I have a friend who’s long been pretty casual about his Christianity but he has just started taking it seriously as a substitute for going Alt Right.
I said to him, “Given that all religious beliefs are based on a substantial non-rational leap of faith, why take them as seriously as you do now? I have my answer, curious about yours.”
“Walker Connor might wonder if you are using a religious test as a proxy for national (racial) interests. Connor argues that religious fights are often a cover for national/racial ones.”
My friend responded:
A couple reasons come to mind:
—There are so many things I don’t understand, things I don’t know and can’t know. Not knowing, I’m forced to live by faith. There’s no real objective way to judge, and so I just came home to the one that was given to me as mother’s milk, so to speak. I have a strong desire to give my grandchildren a chance to have something in common with my own grandfathers. Five generations of continuity.
—Speaking of mother’s milk, don’t boil a kid in his mother’s milk. Christianity gives me an ability to say more than I can with secular language. If I stay in that register, for now at least, I have a better protection than I do espousing, say, wignat views.
—I do think that the gospel is a reaction to the problem of faction and tribalism that was challenging Greece & Rome. It seems like an extremely elegant attempt to forge a new identity for a bunch of deracinated empire dwellers and it dealt with the JQ in a way that was fair enough. As I said, Jesus gave them the first invitation to the party.
—I really enjoy Paul’s psychological insights about sin in Romans 6-8.
—and I love Paul’s emphasis on life by spirit as opposed to life by flesh (in Galatians).
—I know you said you prefer the Old Testament to the New, but I think that they’re absolutely amazing taken together; even considered merely as literature, the Bible has me transfixed. It’s also the main source text for so much of the literature I love.
—I rely on my religion to provide me with substance for parenting. It would be hard to explain the universe from scratch or to offer my children no explanation. I read them the same stories I remember hearing when I was a kid.
—it changes the way I see the world and I like how I see the world better now. Same for how I see myself.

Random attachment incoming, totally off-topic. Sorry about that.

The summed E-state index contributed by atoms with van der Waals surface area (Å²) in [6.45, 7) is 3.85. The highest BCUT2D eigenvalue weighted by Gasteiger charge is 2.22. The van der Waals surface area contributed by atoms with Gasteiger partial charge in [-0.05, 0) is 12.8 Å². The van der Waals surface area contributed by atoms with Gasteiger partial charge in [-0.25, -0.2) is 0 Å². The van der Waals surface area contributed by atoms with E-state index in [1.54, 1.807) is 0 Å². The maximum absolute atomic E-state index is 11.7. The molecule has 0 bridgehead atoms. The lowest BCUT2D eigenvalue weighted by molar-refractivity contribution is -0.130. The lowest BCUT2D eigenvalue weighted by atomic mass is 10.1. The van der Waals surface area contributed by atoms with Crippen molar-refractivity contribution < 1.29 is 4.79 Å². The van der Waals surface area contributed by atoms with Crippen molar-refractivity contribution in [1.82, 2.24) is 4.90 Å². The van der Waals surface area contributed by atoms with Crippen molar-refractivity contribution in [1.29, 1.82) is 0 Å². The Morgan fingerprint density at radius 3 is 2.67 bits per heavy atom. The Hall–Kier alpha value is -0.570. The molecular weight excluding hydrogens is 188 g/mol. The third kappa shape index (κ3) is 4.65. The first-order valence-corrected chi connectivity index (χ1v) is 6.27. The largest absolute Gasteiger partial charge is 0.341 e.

—it permanently BTFOs the Jews and triggers them.
Yeah it’s useful… and also I think it’s true, even in the “Hegelian dialectic” materialist sense… which is to say, it is the inevitable answer that *had to* come in reaction to what Judaism was doing. And then it came. And it came just how it had to come: through a Jew and addressed to Jews first, because they were the most exemplary tribalists and so they would not listen if Protagoras or Socrates announced the new doctrine, but after they were invited, everyone else was invited too. It was basically a nonviolent way of marginalizing Jews and other would-be holdouts.
It’s like you know how fascism exists as an algorithm precisely to defend against encroaching communism? Same thing with Christianity sort of.
I also literally believe in the apostle’s creed! Isn’t that based? Like I just threw off the yoke of reason and was like, yeah I believe it… madman, huh? But I don’t bother you and the gevalters much about that cuz I know you’ve heard it. I feel mainly evangelized by Paul and my mission, like his, is to give the gentiles the magic key to the kingdom… it’s really a contest of morale. And nothing elevates white morale except for Christianity. But it can’t be fake Christianity. Has to be true Protestant Christianity.
My answer is that my leap of faith (conversion to Orthodox Judaism) works for my life and furthers what I believe in (the presence of God and goodness in this world)… I converted to Judaism because of Dennis Prager’s presentation of it as a step by step plan to make a better world. Prager noted that only if God says do not murder, is murder objectively wrong (evil). But faith in a God who says do not murder depends on a subjective leap of faith. Anything multiplied by zero is zero. So there’s still no objective standard of right and wrong. There’s only a subjective leap of faith, which means to me to be humble about my religious claims. I enjoy talking to atheists and learning from them. There’s a reason and purpose for everything, and atheism is a lens with useful insights in certain circumstances. As a Hasidic rebbe taught, if you see a poor person, help him as if there were no God to help. My faith in God helps power my daily life, but I don’t use it to understand power politics and how the world works. There it hurts more than helps.